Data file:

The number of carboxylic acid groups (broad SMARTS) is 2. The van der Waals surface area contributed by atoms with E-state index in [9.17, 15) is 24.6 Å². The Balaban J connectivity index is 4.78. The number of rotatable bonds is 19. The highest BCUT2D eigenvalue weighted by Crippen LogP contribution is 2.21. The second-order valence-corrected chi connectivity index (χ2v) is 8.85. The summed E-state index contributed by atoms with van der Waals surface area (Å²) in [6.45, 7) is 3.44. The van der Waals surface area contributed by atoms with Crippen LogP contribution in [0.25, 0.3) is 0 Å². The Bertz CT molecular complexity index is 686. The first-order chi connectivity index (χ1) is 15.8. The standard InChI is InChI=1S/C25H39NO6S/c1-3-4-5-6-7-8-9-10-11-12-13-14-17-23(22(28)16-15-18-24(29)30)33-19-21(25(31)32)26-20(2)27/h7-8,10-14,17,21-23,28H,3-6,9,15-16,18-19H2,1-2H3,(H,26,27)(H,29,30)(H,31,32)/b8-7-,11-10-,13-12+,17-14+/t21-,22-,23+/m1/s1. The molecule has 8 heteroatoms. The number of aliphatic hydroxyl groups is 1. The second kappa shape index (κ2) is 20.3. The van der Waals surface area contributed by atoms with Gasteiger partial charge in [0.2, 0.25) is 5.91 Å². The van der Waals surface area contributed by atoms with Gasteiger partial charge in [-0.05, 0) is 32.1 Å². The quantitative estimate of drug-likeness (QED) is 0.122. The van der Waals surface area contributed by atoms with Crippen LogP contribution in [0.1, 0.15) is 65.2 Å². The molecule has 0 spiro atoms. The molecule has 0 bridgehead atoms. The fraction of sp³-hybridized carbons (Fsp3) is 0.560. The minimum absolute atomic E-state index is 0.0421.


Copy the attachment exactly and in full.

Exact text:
The number of carboxylic acid groups (broad SMARTS) is 2. The van der Waals surface area contributed by atoms with E-state index in [9.17, 15) is 24.6 Å². The Balaban J connectivity index is 4.78. The number of rotatable bonds is 19. The highest BCUT2D eigenvalue weighted by Crippen LogP contribution is 2.21. The second-order valence-corrected chi connectivity index (χ2v) is 8.85. The summed E-state index contributed by atoms with van der Waals surface area (Å²) in [6.45, 7) is 3.44. The van der Waals surface area contributed by atoms with Crippen LogP contribution in [0.25, 0.3) is 0 Å². The Bertz CT molecular complexity index is 686. The first-order chi connectivity index (χ1) is 15.8. The standard InChI is InChI=1S/C25H39NO6S/c1-3-4-5-6-7-8-9-10-11-12-13-14-17-23(22(28)16-15-18-24(29)30)33-19-21(25(31)32)26-20(2)27/h7-8,10-14,17,21-23,28H,3-6,9,15-16,18-19H2,1-2H3,(H,26,27)(H,29,30)(H,31,32)/b8-7-,11-10-,13-12+,17-14+/t21-,22-,23+/m1/s1. The molecule has 8 heteroatoms. The number of aliphatic hydroxyl groups is 1. The second kappa shape index (κ2) is 20.3. The van der Waals surface area contributed by atoms with Gasteiger partial charge in [0.2, 0.25) is 5.91 Å². The van der Waals surface area contributed by atoms with Gasteiger partial charge in [-0.05, 0) is 32.1 Å². The quantitative estimate of drug-likeness (QED) is 0.122. The van der Waals surface area contributed by atoms with Crippen LogP contribution in [0.1, 0.15) is 65.2 Å². The molecule has 0 spiro atoms. The molecule has 0 bridgehead atoms. The fraction of sp³-hybridized carbons (Fsp3) is 0.560. The minimum absolute atomic E-state index is 0.0421.